Where along the gastrointestinal tract do different nutrients get absorbed?

Dr. Michael Roizen, MD
Internal Medicine
All of the nutrients that come from food and supplements don't get absorbed in the same place; they're absorbed in various places in your gastrointestinal tract. Below are the rest stations where nutrients get absorbed along the body's GI tract. Because food pulls over at various spots in the intestinal tract, disease in these areas can cause nutritional deficiencies, even if we are eating the right foods.

  • Stomach: Alcohol.
  • Duodenum: First part of the small intestine (takes off from the stomach): Calcium, magnesium, iron, fat-soluble vitamins A and D, glucose.
  • Jejunum: Middle part of the small intestine: Fat, sucrose, lactose, fat-soluble vitamins A and D, water-soluble vitamins like folic acid, proteins and amino acids, glucose.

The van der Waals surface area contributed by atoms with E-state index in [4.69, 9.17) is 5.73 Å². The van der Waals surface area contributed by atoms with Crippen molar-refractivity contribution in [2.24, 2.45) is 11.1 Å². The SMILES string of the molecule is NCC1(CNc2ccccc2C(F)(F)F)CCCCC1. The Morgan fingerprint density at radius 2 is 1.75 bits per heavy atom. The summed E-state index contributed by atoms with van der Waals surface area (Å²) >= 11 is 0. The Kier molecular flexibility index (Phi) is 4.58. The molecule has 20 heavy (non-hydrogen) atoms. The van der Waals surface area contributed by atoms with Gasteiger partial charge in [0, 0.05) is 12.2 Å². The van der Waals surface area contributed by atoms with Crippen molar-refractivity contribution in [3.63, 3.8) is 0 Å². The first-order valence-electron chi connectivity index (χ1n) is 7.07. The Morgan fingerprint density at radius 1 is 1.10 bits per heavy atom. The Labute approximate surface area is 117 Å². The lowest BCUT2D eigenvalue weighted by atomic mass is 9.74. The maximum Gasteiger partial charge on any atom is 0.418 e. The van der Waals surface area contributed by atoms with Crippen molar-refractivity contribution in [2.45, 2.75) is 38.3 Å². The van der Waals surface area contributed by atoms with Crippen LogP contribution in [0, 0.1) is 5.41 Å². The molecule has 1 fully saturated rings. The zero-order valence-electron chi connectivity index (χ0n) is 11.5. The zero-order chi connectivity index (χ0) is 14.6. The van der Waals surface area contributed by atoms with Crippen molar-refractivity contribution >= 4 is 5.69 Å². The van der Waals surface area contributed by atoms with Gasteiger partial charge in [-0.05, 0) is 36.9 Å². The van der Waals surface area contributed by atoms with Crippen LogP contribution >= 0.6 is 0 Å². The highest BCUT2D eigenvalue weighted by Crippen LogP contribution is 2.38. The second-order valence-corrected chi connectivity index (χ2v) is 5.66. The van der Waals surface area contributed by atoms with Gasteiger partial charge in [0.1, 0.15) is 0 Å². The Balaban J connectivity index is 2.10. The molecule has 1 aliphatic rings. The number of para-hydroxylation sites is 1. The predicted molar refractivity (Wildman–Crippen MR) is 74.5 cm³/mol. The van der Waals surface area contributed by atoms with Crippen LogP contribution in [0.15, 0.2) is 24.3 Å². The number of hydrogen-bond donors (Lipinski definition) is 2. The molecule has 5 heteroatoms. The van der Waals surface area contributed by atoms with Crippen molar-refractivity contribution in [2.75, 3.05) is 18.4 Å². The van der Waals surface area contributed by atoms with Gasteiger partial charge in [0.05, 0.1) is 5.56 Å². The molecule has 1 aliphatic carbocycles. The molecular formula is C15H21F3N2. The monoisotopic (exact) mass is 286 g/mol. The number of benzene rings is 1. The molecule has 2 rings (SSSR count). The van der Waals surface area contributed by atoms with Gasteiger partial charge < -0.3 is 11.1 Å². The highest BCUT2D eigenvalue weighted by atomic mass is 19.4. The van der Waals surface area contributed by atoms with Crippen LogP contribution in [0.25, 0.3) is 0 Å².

• Ileum: Last part of the small intestine (leads to large bowel): Proteins and amino acids, water-soluble vitamins like folic acid, vitamin B12.
  • Colon: (also known as the large bowel): Water, potassium, sodium chloride, fatty acids from fiber digestion.
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Dietary Supplements

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d minerals to fiber and herbal remedies, these supplements are not regulated in the same way as either food or medicine. Some of them are backed by solid research, others are folk remedies or proprietary cures. If your diet does not include enough of certain vitamins or minerals, a supplement may be a good idea. Natural treatment for conditions like constipation may be effective. But because these substances are unregulated, it is always a good idea to educate yourself about the products and to use common sense when taking them. This is even more true if you are pregnant or taking a medicine that may be affected by supplements.

Important: This content reflects information from various individuals and organizations and may offer alternative or opposing points of view. It should not be used for medical advice, diagnosis or treatment. As always, you should consult with your healthcare provider about your specific health needs.